Are feminism and acceptance of homosexuality leading to disaster?


My answer is of course “certainly not”, but my comments to this effect in response to a post on The Thinking Housewife website produced a quick response there, as was pointed out to me in the comments to my post.

In a new post, Jesse Powell writes about the kind of society that he would like to see.

Speaking as an atheist myself, feminism and the secondary and related issue of the acceptance of homosexuality are terrible things that do indeed make it seem sometimes that the world is “closing in on us” or that the world is falling apart, that the social order is collapsing; however you want to put it.

[P]atriarchy combined with chivalry is the natural order of how a society should be organized. Rebellion against this natural order can only lead to disaster as is manifestly obvious when looking at the results of the current experiment against the natural order that is currently under way in America and in the Western World in general.

The site host Laura Wood adds, “Some people are unable to cope with reality. They insist the world is not closing in on them when it is.”

Actually the title of that post (An Atheist Unable to Cope with Reality) is a little misleading. Powell, Wood, and I all seem to agree on the reality, which is that the drive towards full acceptance of equal rights for women and the LGBTQ community is irreversible. Where we differ is in our reactions to those developments. I see these developments as unequivocally positive so it is I who can cope with this reality and even welcome it, while they see it as unequivocally negative and something to be feared. What I think Wood means by ‘reality’ is really her judgment about whether this emerging reality is good or bad. The ‘world closing in’ is, after all, a metaphor, not reality.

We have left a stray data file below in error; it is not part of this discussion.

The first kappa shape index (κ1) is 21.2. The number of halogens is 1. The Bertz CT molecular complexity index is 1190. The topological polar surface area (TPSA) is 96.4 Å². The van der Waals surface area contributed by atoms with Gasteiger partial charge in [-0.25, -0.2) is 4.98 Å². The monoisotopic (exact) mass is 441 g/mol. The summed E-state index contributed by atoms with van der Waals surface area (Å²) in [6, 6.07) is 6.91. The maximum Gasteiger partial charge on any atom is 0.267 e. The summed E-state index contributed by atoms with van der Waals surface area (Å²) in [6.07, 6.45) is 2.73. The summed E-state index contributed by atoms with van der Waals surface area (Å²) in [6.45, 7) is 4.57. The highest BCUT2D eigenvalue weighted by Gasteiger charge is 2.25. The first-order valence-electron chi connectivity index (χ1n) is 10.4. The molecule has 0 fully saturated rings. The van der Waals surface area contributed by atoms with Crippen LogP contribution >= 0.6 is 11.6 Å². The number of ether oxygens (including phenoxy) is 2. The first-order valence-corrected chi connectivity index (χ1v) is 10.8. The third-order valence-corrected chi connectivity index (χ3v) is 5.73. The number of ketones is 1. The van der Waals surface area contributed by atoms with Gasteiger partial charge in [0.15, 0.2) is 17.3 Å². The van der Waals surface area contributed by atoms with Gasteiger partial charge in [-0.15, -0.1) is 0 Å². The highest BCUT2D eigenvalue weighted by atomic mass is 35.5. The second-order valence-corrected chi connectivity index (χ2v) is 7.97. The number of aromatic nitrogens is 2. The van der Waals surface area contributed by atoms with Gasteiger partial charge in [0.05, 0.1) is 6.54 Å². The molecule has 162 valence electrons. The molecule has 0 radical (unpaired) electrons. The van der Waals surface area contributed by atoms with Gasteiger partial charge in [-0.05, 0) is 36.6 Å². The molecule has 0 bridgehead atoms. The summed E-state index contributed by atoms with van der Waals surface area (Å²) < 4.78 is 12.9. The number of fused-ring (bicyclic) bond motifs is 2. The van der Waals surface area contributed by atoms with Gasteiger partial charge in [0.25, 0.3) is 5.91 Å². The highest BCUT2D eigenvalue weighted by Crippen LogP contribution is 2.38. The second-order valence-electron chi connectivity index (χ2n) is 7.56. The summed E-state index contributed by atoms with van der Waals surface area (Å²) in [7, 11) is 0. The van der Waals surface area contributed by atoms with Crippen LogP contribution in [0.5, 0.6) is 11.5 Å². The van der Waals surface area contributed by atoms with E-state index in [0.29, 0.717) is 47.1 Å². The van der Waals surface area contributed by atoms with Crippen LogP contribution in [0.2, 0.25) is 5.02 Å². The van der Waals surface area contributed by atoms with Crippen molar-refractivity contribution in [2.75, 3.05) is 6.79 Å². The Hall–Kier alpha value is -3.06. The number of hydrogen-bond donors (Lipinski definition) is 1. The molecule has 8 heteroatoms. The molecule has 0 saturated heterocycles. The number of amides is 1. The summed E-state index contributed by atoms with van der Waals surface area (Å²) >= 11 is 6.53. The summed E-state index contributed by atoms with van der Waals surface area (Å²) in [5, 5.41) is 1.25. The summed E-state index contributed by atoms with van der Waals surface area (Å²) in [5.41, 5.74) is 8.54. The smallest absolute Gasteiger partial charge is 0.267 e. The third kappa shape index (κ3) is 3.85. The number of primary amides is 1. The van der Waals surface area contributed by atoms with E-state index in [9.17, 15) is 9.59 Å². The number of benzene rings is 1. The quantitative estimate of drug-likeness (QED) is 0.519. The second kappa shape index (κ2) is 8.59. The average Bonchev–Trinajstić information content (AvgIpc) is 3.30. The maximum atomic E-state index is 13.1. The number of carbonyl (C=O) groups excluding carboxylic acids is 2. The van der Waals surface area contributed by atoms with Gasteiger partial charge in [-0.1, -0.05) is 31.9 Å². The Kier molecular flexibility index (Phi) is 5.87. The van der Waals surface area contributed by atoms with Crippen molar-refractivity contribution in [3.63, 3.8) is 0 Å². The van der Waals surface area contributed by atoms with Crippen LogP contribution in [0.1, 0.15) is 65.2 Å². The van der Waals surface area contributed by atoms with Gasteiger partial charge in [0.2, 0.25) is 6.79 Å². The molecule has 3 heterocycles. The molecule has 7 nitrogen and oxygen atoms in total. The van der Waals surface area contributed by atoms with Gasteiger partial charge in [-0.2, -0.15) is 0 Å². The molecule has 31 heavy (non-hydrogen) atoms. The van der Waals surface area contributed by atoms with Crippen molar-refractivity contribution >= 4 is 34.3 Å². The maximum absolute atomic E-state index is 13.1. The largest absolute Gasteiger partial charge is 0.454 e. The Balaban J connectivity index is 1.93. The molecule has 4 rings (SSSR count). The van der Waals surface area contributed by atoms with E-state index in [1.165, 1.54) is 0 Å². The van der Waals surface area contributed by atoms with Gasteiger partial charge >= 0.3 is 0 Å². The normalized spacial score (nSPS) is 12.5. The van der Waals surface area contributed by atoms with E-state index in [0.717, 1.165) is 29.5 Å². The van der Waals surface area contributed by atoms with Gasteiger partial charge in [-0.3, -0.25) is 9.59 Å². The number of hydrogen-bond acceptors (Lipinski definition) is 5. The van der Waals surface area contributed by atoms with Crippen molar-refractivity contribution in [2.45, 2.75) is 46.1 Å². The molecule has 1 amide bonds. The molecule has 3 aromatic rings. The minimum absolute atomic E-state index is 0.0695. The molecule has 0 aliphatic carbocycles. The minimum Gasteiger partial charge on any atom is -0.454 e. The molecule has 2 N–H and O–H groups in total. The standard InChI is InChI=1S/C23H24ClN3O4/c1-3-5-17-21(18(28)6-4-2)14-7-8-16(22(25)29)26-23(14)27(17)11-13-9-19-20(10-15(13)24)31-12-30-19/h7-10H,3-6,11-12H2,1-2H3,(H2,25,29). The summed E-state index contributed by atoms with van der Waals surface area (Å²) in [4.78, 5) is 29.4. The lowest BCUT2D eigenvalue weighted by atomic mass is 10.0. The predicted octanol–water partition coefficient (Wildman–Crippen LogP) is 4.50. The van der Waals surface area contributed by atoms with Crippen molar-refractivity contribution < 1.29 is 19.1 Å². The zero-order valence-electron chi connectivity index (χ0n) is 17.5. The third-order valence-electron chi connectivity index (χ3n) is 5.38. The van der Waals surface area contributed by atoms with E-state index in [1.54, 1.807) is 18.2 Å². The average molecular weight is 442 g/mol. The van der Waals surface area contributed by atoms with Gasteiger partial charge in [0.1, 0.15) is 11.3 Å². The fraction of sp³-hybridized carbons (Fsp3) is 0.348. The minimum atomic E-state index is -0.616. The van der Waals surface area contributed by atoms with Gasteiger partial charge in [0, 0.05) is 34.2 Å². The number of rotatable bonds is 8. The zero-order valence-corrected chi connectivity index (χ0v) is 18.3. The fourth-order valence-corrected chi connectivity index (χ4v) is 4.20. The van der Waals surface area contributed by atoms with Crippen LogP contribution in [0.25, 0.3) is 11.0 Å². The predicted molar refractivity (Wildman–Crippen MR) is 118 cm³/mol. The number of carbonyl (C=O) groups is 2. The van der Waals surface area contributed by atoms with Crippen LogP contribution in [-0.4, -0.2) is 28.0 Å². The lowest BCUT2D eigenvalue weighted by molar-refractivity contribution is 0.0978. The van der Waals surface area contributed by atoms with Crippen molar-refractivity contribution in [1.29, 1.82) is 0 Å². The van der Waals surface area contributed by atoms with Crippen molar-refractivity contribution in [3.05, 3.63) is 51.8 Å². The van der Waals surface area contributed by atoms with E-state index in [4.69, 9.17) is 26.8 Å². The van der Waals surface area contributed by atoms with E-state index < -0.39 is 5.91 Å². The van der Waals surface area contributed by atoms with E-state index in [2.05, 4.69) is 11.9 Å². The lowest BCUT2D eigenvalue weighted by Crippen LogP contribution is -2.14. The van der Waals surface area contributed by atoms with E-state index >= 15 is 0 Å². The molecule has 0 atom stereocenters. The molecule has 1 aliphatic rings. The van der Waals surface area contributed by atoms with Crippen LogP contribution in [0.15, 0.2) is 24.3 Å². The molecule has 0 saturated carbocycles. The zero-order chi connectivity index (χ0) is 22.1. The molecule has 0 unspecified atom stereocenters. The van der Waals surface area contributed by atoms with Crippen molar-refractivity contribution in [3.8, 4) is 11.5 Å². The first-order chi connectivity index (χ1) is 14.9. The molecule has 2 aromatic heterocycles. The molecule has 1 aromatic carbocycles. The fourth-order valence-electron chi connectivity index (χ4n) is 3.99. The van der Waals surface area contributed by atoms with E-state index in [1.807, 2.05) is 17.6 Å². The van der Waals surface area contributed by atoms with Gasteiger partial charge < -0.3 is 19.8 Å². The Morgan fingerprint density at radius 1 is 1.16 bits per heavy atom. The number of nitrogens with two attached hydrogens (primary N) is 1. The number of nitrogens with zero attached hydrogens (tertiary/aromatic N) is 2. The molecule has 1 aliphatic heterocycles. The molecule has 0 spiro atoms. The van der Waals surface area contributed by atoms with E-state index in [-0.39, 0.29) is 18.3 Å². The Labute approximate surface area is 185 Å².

The statement by Powell that “patriarchy combined with chivalry is the natural order of how a society should be organized” is quite remarkable. How does one know what is a ‘natural order’ of society? When people use such a phrase, it is usually an expression of desire rather than an empirically determined result, obtained by picking out one particular time in history as emblematic. The wish for the restoration of a ‘patriarchy combined with chivalry’ is a throwback to views of not just a century or two ago but possibly even to medieval times, evoking images of knights in shining armor rescuing damsels in distress. Of course, those times were ones of extreme drudgery for most people.

But such sentiments capture what I have said many times before, that what we are seeing, especially in the context of the science-religion debate, is the struggle by some people to halt and even reverse the tide of modernity. It is a strategy that has never worked in the past and will not work now.

Comments

  1. Pierce R. Butler says

    … knights in shining armor rescuing damsels in distress.

    Then bringing them home, where they (the damsels) spend the rest of their happily-ever-after in the castle, polishing armor.

  2. jamessweet says

    when looking at the results of the current experiment against the natural order that is currently under way in America and in the Western World in general

    …we see what? Plummeting rates of violent crime, a better educated populace than at any time in history, historically low rates of malnutrition and starvation, and a near future where adequate health care is available to all?

    Yeah, fuck that shit, sounds horrible.

  3. 'Tis Himself says

    But such sentiments capture what I have said many times before, that what we are seeing, especially in the context of the science-religion debate, is the struggle by some people to halt and even reverse the tide of modernity. It is a strategy that has never worked in the past and will not work now.

    Many evangelicals yearn for pre-Enlightenment times when The Church was one of the main pillars of society. This was also the time when the Thirty Years War (1618-1648) was fought in part over the issue cuius regio, eius religio (“whose realm, his religion”, meaning the religion of the ruler dictated the religion of the ruled). That war caused the deaths of about one-third of the population of what’s now Germany and the Czech Republic and held up the unification of Germany for about 100 years.